We sat down with Unqork Technical Implementation Specialist Scott Kaplan to learn about his career path and what it's like to build applications without any code.
Q: Can you start by telling us a little about your professional background?
Scott: I always had an interest in tech. I graduated from college in 2008 with a degree in Management Information Systems, which I hoped would set me up for a career that bridged the gap between the business world and the tech world.
But when the market crashed in 2009, I left business tech to pursue personal training and freelance work. I helped small businesses with their tech, implementing CRMs and ERPs and building contacts. After about seven or eight years, I started to feel like I was falling out of touch with the tech side of things. I decided to enroll in a coding bootcamp for three months to learn how to code.
Was learning to code what brought you to Unqork?
Well, I knew I was done with the personal training and freelancing lifestyle, and I was looking to move into a more secure, full-time opportunity. I didn’t necessarily want to be a programmer, but I thought I would do something tech-related. I was considering becoming a Salesforce administrator, or another role that didn’t require me to build applications from scratch. I was definitely not expecting an opportunity like Unqork to come along.
What do you do as a Technical Implementation Specialist at Unqork?
A technical implementation specialist is somewhere between client engagement and a technical team member. I support the Unqork implementation process if people get stuck, all without coding. I know how to approach different types of problems and can walk people through the translation of business logic into an application. These teams understand how to approach the problem, but then have trouble with the more technical element. That’s where I come in.
What is your day-to-day like?
My day-to-day changes. I was recently working on a project where I built most of the app myself. As that came to a close, I joined a different team. I went from handling every piece of a project to taking on a small piece of a much larger project. That’s the really cool thing about Unqork—we’ve figured out how to be modular enough so I can come in late to a project and still help build what the team needs.
Can you tell us more about the project you built on your own?
Sure, I was working on an application for a large insurance firm. The company was planning to implement two products, one for miscellaneous professional liability and one for healthcare insurance. We built a way for users to submit all their information and calculate their premium based on the Excel files they currently use. We translate their information in Unqork, then the agents can check to see if the numbers are right. The end users can immediately generate the appropriate PDFs and have a quote issued on the spot.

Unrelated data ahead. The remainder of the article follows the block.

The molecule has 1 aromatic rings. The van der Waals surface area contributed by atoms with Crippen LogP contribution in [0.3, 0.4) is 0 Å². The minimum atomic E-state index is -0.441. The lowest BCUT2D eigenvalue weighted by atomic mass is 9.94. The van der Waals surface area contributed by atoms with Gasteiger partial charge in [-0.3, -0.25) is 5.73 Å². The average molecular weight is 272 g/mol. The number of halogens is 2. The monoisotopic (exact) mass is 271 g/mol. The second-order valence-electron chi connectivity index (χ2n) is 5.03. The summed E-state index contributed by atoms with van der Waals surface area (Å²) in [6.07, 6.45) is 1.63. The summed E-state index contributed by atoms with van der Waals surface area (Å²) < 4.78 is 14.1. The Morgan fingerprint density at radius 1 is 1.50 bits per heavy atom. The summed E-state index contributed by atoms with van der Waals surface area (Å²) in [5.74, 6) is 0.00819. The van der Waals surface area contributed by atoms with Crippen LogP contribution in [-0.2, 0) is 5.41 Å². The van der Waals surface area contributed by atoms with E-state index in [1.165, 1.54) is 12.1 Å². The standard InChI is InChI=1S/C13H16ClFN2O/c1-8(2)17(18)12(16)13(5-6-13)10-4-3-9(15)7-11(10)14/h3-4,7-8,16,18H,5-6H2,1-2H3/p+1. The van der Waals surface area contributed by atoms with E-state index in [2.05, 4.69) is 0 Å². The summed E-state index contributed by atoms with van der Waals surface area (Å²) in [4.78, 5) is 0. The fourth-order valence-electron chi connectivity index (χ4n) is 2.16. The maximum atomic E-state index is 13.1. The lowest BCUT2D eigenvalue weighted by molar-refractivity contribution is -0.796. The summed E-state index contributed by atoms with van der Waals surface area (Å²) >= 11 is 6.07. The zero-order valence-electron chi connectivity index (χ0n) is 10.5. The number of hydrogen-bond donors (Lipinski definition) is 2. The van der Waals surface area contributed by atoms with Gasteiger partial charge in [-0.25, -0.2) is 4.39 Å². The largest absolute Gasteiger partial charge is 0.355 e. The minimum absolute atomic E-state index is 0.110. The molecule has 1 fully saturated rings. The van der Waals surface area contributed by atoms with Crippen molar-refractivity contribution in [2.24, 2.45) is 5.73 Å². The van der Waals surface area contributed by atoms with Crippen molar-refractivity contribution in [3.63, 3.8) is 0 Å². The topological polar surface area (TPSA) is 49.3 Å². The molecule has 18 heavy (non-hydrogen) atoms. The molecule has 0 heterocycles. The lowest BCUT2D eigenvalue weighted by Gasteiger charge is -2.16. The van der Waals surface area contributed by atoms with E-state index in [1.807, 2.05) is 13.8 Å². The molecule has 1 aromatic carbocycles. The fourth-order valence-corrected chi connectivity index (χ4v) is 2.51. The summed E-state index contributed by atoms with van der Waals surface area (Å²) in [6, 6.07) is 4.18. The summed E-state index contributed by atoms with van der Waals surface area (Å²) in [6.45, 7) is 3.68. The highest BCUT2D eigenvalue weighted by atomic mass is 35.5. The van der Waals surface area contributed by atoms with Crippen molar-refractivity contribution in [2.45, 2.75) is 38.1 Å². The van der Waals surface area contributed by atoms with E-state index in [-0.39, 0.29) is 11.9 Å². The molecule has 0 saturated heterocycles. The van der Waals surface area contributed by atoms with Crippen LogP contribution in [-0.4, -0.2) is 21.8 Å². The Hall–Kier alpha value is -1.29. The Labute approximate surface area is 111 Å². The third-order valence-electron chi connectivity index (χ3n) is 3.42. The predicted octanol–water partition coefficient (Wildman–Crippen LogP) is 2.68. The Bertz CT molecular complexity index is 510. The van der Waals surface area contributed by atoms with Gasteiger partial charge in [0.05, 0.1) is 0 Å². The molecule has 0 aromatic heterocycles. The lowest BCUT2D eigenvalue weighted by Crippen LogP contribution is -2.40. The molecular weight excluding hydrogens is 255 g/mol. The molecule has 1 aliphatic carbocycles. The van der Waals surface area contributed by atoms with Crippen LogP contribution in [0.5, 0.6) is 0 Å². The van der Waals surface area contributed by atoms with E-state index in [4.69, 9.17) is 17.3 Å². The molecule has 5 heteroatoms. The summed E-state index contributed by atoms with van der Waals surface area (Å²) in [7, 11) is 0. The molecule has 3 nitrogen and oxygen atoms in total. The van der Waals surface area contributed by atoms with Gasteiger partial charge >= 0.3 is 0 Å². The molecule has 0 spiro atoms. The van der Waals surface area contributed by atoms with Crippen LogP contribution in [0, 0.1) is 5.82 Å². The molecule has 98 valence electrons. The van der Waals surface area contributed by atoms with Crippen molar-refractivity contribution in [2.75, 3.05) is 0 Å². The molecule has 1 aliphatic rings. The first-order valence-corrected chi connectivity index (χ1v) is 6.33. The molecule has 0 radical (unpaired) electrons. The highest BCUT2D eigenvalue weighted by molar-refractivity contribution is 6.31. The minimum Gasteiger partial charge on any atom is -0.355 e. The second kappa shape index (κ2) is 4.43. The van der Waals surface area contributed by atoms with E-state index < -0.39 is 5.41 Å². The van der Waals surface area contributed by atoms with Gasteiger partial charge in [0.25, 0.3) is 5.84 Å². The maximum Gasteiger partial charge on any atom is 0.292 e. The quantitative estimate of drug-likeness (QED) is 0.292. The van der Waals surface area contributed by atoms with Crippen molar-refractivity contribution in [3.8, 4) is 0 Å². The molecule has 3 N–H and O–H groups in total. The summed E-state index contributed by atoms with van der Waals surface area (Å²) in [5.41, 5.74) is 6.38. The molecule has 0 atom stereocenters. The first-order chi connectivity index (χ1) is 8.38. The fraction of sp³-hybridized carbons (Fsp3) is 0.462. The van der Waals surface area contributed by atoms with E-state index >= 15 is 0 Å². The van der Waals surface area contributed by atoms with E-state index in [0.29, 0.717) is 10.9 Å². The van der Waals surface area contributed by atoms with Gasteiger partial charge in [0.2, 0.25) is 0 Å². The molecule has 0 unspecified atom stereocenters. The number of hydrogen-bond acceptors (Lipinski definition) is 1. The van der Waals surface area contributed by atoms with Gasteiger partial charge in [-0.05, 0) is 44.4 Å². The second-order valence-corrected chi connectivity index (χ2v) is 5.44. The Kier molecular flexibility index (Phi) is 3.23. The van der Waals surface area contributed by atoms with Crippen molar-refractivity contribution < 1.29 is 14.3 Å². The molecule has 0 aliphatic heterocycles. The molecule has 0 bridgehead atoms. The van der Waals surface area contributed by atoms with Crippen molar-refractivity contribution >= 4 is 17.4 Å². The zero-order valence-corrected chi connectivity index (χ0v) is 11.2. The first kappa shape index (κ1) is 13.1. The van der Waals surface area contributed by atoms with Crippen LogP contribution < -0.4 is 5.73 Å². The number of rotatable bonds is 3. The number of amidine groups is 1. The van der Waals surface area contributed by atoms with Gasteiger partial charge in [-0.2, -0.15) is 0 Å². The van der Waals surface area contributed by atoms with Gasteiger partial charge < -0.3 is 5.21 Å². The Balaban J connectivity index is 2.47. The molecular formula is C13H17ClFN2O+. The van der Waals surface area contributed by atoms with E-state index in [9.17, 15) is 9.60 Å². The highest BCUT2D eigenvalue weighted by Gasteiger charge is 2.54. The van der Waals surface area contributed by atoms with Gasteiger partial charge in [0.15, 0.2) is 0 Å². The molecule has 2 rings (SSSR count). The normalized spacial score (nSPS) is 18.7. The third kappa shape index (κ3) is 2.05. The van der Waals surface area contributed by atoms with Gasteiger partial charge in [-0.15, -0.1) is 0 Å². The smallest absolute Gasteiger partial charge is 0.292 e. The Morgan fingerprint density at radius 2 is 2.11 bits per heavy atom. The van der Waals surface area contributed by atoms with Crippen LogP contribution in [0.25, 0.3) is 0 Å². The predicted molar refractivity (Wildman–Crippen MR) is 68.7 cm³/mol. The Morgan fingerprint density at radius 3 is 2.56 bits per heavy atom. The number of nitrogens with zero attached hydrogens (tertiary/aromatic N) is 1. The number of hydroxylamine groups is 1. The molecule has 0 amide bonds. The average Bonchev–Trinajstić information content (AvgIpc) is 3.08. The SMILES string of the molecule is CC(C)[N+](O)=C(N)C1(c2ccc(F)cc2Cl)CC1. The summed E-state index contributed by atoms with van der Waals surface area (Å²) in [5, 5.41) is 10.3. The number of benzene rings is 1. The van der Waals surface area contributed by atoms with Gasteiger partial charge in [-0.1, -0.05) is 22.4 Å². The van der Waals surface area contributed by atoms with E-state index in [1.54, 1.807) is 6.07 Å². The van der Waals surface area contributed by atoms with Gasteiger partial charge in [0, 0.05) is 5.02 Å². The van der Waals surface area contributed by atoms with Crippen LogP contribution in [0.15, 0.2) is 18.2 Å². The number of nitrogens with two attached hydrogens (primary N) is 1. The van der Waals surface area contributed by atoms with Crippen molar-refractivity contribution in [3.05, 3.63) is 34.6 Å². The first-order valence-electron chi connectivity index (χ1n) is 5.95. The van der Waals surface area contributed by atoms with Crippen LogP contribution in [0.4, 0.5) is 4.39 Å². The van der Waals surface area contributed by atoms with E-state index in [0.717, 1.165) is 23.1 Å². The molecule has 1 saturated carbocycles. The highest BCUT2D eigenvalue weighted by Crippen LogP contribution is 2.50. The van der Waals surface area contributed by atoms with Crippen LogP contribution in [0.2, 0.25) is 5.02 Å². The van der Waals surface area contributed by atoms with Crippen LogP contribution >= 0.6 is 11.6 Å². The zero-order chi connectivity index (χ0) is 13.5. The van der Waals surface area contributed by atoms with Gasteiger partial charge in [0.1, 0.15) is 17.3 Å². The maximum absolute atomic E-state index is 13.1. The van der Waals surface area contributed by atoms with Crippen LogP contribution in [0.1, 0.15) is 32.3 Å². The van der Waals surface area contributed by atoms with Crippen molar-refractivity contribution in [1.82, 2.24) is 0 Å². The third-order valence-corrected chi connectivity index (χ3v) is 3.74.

How does building an application like this with Unqork compare to building the same application with a coding language?
The main comparison I can make is that building this application with Unqork took a few months. I can say confidently that I wouldn’t have been able to code the front end and back end of an application like this in that timeline.
In addition, even if that sort of timeline were possible with code, it would require much more experience than building this with Unqork. I started at Unqork with no prior knowledge, and within a month, I was working on building this project out for an end-user. I don’t think that’s possible with any other language.
Can you expand a bit on the process of learning to build no-code web applications with Unqork? Are there any comparisons you can make between your experience learning Unqork and your experience at a coding bootcamp?
When it comes to learning to code, three months is not enough to learn as much as you need. It would be nice if bootcamps had more of a focus on a single language for you to dive deeper, but that limits your opportunities and makes you harder to place into a job afterward. This comes back to what is so great about Unqork. If you have three months of bootcamp, you’re a junior developer who really doesn’t know much and will have to pick a lot of things up on the job. If you have three months of Unqork training, you’re basically a senior developer on the platform. It’s a lot faster to pick up and really begin to build web applications.
What’s interesting about your case is that many others seem to have similar experiences with breaking into tech. They have some tech knowledge but aren’t interested in going the full programmer route. Do you have any advice for people in the same category who might be interested in Unqork?
I’d tell them that coding bootcamps can cost upwards of $20,000 now. For a couple of free classes online, you can get the technical skills you need to come to Unqork and be successful. Instead of investing a small fortune, you can invest a few hours. You can start learning Unqork with a limited background.
In your opinion, is a platform like Unqork the future of software application development? What do you think will happen to coding bootcamps?
I would say that coding bootcamps are not going anywhere in the immediate future. People with zero experience are enrolling in them. But as the market continues to be saturated with graduates, bootcamps can no longer place you into jobs at the rates they’re promising. Bootcamps that start adapting to automated languages where you don’t have to know every line of code to build a fully functioning app will end up finding more success. It will be a shorter program, and you won’t need the full three months. You can learn something like Unqork in a month, even a few weeks. And bootcamps can place more people in jobs as this platform takes off and demand for it continues to increase.